According to Chitty (2004), “Philosophies of nursing are statements of beliefs about nursing and expressions of values in nursing that are used as bases for thinking and activity” (p. 230).
Developing a personal philosophy of nursing must integrate the elements of nursing, the individual, the environment, health, and illness. Throughout this paper, this author will describe a personal nursing philosophy developed while working in an intensive care unit. Nursing is the art of incorporating trust, compassion, and caring for the client, as well as science of the pursuit of knowledge, all while maintaining personal beliefs and values.The nursing profession is learned and practiced as an art as well as a scientific skills and knowledge obtained through education and professional experience.
Human caring involves a will and commitment to care, values, knowledge, caring actions and their consequences (Blais & Hayes, 2011). The theory of human caring was developed by Jean Watson in 1979 to reflect her views on the caring science. The author agrees with Watson’s model because it demonstrates the interrelationship that exists between the nurse and the patient, thereby forming a process of caring from one human being to another (Bailey, 2009).Individual To succeed as a nurse, one must look past the issues and first see just the person.
Not only does the nurse care for the person, the caring must extend to the family as well. Family members’ emotional connections to the patient provide additional and important knowledge to the nurse that may influence the care and the patient’s health (Mitchell, Chaboyer, Burmeister, & Foster, 2009). The client is not considered as just an individual receiving care, but also their family and/or the community in which they live are considered (Lachman, 2009).The focus of the nursing profession has to be the client.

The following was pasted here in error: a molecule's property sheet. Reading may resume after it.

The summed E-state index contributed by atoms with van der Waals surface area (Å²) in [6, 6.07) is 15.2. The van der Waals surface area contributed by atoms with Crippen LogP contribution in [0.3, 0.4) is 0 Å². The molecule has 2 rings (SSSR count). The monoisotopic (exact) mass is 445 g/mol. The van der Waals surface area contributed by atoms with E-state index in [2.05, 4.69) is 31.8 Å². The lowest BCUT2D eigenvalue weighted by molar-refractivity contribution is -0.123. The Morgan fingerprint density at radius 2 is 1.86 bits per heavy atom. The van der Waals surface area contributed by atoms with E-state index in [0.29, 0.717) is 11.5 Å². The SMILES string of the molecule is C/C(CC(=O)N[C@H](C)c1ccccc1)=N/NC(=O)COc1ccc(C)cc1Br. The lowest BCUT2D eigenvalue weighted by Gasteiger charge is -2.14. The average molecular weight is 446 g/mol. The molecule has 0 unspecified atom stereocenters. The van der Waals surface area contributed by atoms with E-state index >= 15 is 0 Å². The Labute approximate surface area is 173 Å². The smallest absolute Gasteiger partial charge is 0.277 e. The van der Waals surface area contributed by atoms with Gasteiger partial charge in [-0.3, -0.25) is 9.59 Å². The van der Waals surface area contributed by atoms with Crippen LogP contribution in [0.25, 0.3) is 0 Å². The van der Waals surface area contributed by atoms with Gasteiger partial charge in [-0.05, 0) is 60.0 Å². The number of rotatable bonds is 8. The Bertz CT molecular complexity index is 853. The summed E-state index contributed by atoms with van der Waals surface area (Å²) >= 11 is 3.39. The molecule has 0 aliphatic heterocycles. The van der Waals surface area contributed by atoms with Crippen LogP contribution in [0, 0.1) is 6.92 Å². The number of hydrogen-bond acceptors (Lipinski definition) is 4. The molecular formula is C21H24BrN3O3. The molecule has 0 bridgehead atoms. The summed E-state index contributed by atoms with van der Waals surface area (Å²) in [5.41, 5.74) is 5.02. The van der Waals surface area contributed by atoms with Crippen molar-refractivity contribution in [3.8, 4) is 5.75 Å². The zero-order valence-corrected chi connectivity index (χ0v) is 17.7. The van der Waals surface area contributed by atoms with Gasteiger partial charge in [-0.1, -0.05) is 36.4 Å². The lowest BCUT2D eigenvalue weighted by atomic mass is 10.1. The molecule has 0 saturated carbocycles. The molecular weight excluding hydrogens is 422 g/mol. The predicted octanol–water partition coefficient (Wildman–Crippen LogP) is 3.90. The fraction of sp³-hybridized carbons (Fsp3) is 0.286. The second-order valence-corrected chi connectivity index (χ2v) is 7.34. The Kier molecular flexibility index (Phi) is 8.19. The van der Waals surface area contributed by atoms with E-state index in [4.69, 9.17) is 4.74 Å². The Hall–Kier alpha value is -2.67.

The client deserves fair and caring treatment with respect and dignity regardless of gender, class, race, ethnicity, health, or economic status. Through effective communication, nurses must determine the client’s perception of their health in order to provide meaningful care (Blais & Hayes, 2011). With some exception, patients have little if no choice about the nurses who cares for them, and similarly, few nurses can choose their patients (Hussey, 2009).Therefore, the art of getting to know the client, understanding them on a personal level, and providing them with the compassion they deserve is what makes a great nurse.
This allows a nurse to provide holistic care, with a holistic philosophy of caring for the whole person, not just the diagnosis. “The holistic nursing perspective requires nurses to view each person as a biopsychosocial being with a spiritual core” (Catalano, 2006, p. 408). This author feels an important aspect of nursing that is frequently overlooked is that nurses will encounter situations in which a client will express concerns regarding spirituality.